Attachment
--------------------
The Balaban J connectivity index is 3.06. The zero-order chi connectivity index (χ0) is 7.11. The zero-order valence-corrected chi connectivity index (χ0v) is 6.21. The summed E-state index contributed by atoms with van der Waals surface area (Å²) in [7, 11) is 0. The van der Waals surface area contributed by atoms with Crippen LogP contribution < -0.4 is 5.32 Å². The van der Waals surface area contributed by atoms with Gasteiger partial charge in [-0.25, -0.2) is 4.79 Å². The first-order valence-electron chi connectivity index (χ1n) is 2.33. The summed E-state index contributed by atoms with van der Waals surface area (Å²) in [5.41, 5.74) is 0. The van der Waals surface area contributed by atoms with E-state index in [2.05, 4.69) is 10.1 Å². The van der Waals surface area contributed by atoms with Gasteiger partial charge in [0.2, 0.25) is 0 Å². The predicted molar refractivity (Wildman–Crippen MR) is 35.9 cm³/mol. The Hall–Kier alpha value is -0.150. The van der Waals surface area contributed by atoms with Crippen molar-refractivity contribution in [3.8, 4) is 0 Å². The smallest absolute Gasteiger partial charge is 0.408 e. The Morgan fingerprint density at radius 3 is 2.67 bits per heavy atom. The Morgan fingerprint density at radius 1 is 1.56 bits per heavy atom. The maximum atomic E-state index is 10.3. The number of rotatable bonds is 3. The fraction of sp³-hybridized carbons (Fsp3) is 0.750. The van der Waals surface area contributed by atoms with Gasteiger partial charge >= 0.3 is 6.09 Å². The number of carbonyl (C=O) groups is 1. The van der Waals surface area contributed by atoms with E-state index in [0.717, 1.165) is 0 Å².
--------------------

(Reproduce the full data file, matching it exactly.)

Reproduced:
The Balaban J connectivity index is 3.06. The zero-order chi connectivity index (χ0) is 7.11. The zero-order valence-corrected chi connectivity index (χ0v) is 6.21. The summed E-state index contributed by atoms with van der Waals surface area (Å²) in [7, 11) is 0. The van der Waals surface area contributed by atoms with Crippen LogP contribution < -0.4 is 5.32 Å². The van der Waals surface area contributed by atoms with Gasteiger partial charge in [-0.25, -0.2) is 4.79 Å². The first-order valence-electron chi connectivity index (χ1n) is 2.33. The summed E-state index contributed by atoms with van der Waals surface area (Å²) in [5.41, 5.74) is 0. The van der Waals surface area contributed by atoms with E-state index in [2.05, 4.69) is 10.1 Å². The van der Waals surface area contributed by atoms with Gasteiger partial charge in [0.2, 0.25) is 0 Å². The predicted molar refractivity (Wildman–Crippen MR) is 35.9 cm³/mol. The Hall–Kier alpha value is -0.150. The van der Waals surface area contributed by atoms with Crippen molar-refractivity contribution in [3.8, 4) is 0 Å². The smallest absolute Gasteiger partial charge is 0.408 e. The Morgan fingerprint density at radius 3 is 2.67 bits per heavy atom. The Morgan fingerprint density at radius 1 is 1.56 bits per heavy atom. The maximum atomic E-state index is 10.3. The number of rotatable bonds is 3. The fraction of sp³-hybridized carbons (Fsp3) is 0.750. The van der Waals surface area contributed by atoms with Gasteiger partial charge >= 0.3 is 6.09 Å². The number of carbonyl (C=O) groups is 1. The van der Waals surface area contributed by atoms with E-state index in [0.717, 1.165) is 0 Å².